Category Archives: Futures

Nightmare on Planet Thanet: Rosa Rankin-Gee’s Dreamland

Anyone of the “climate dystopias are surplus to purpose” school of thought might as well click away now; Dreamland is very much not the droid you’re looking for. A staggeringly bleak extrapolation of post-Brexit Britain, taking as its focus the recently (and probably temporarily) reinvigorated seaside town of Margate as its setting, I’m not sure it would even do good service in the ‘cautionary futures’ category—but it’s a marvellous piece of literature nonetheless. I won’t say I loved it, because love is not a word that feels appropriate to something so unremittingly tragic, but I admire it immensely—not least because of the presumed emotional toll (which may perhaps also have been catharsis?) of writing it, and in doing so refusing to take the route of consolation or happy endings.

Dreamland is a first-person past-tense narrative, in which Chance tells the story of her family’s relocation from an all-too-believable near-future London of hyper-precarious housing for the underclasses to the once-again-declining town of Margate. Long since past its brief Twentyteens renaissance as a cheap alternative for artists and other middle-class DFLs (“Down From London”), a period during which Chance’s mother was an art student there, it’s become a dumping ground for undesirables in an increasingly fascistic Britain of infrastructural decay, rapid climate collapse and state-supported voluntary euthanasia.

Things go from bad to worse, contextually speaking, as Chance becomes a teenager through the first section of the book, but this is very dexterously handled by Rankin-Gee, who manages to walk the tightrope between presenting the situation as normalised to its young protagonist (who has never known any other way that things might be, other than her mother’s memories of what is effectively the reader’s present) and depicting the turning-feral of the entire Thanet peninsula, at first figuratively and then literally cut off from the mainland by both climate change and political abandonment. The middle section is shot through with the light of first love, as Chance encounters and falls for Frankie, a young woman claiming to be a charity worker, who arrives around the time of a gear-shift in the political situation—but by the halfway point it starts to become obvious that not all is what it seems. The third act follows the departure of both Frankie and any pretense that Planet Thanet is still part of the the country beyond, and Chance recounts the horrors of a community cut off from any form of hope or escape, even as she finally attempts the latter.

It’s a masterpiece, a book that forced me to stay up late three nights running in order to finish it—and I suspect that, now I know how it ends, I’ll never read it again. What pulled me through it this first time is the incredible power and control of Chance’s voice as the focaliser of the narrative, which had me gripped and convinced within the first few pages… and the lingering possibility, becoming fainter with every paragraph, that there might be some sort of relief from the downward spiral. But admirably, painfully, Rankin-Gee refuses any happily-ever-afters—although I think one could argue for there being a sort of tragic culminatory resolution for both Chance and one other character at the personal level.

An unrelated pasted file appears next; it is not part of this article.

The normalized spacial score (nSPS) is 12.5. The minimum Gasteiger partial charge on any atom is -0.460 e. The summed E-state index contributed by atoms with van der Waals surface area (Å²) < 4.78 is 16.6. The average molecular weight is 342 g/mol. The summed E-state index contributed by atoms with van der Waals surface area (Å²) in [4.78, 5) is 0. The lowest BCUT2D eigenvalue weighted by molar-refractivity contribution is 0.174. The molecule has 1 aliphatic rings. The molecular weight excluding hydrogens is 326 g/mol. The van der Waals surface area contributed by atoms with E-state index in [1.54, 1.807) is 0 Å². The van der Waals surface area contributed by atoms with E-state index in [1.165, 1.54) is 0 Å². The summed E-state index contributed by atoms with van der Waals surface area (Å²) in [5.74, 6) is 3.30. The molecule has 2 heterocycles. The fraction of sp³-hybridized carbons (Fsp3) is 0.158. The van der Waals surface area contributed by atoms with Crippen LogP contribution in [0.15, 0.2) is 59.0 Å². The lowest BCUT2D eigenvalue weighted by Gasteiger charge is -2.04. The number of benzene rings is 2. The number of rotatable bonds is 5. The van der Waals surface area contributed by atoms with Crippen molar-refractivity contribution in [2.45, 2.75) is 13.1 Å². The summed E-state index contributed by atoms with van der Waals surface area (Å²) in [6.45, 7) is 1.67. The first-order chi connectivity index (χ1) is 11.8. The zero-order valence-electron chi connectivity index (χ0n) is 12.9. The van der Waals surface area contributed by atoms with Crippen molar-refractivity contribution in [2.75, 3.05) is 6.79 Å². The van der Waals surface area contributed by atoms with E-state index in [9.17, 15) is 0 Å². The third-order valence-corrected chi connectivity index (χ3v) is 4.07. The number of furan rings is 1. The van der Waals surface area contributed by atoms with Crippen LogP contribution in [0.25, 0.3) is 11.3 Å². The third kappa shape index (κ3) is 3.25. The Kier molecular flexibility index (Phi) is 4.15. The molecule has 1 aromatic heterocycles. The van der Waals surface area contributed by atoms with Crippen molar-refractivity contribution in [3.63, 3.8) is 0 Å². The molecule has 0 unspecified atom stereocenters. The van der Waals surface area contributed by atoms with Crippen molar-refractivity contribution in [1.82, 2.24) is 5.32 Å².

From the perspective of technique, I find myself wondering whether that possibility of relief is (at least in part) a function of the narrative mode. As the mighty Clute has noted a number of times, the past-tense narrative, and particularly first-person versions thereof, imply the survival of the narrator beyond the timeline of the events depicted. This is of course only an implication, and there are fudges and ways around it, particularly in the more inventive forms of sf… but implications are powerful things, and in this case I think that implication plays strongly upon the sort of hope that I often talk about.

An optimist, I suspect, would be unlikely to make it past the first third of this book—and second-hand reading reports, provided by a friend with a connection to Thanet, suggest that people have bounced off it pretty hard precisely for its darkness of vision. Perhaps it’s precisely my commitment to hope, to the possibility of the critical utopia, that kept me reading right up to an ending which drowns even the most partial, contested and hard-scrabble utopian hope in a corvee-dug ditch of ever-rising sea water.

Dreamland is a powerful, ugly challenge to that sort of hope. Nonetheless, I think it stands—for me at least—as a monument to hope’s necessity. A brilliant, terrible book… and a damning document of the time and place of its writing.

as if there was necessarily just one transition

Graeber and Wengrove again, referring to archaeological evidence from the soi disant ‘Fertile Crescent’:

If the situation in just one cradle of early farming was that complicated, then surely it no longer makes sense to ask, ‘what were the social implications of the transition to farming?’ — as if there was necessarily just one transition, and one set of implications.

p250

Mm-hmm. This applies to most talk of sociotechnical transition in the times ahead, as well as those in times past.

a position of negligible influence

Given my line of work, I should probably be among the many people who scour the latest missives from the IPCC as soon as they drop. My reasons for not doing so are two-fold. Firstly, I’m very short of time, and scanning 800+ pages of written-by-committee material in order to confirm the details of what I already know to be the general case is not a productive use of the time I have.

Secondly, I’m aware that the bit that actually gets read by anyone other than the scientific community—the tellingly-named “executive summary”—is bowdlerised to such an extent that it effectively negates the effort of the main report. It’s depressing to have that knowledge reconfirmed, but it is at least heartening to see that the fact of that bowdlerisation—and the people who are involved in making it happen—is starting to become somewhat newsworthy in itself: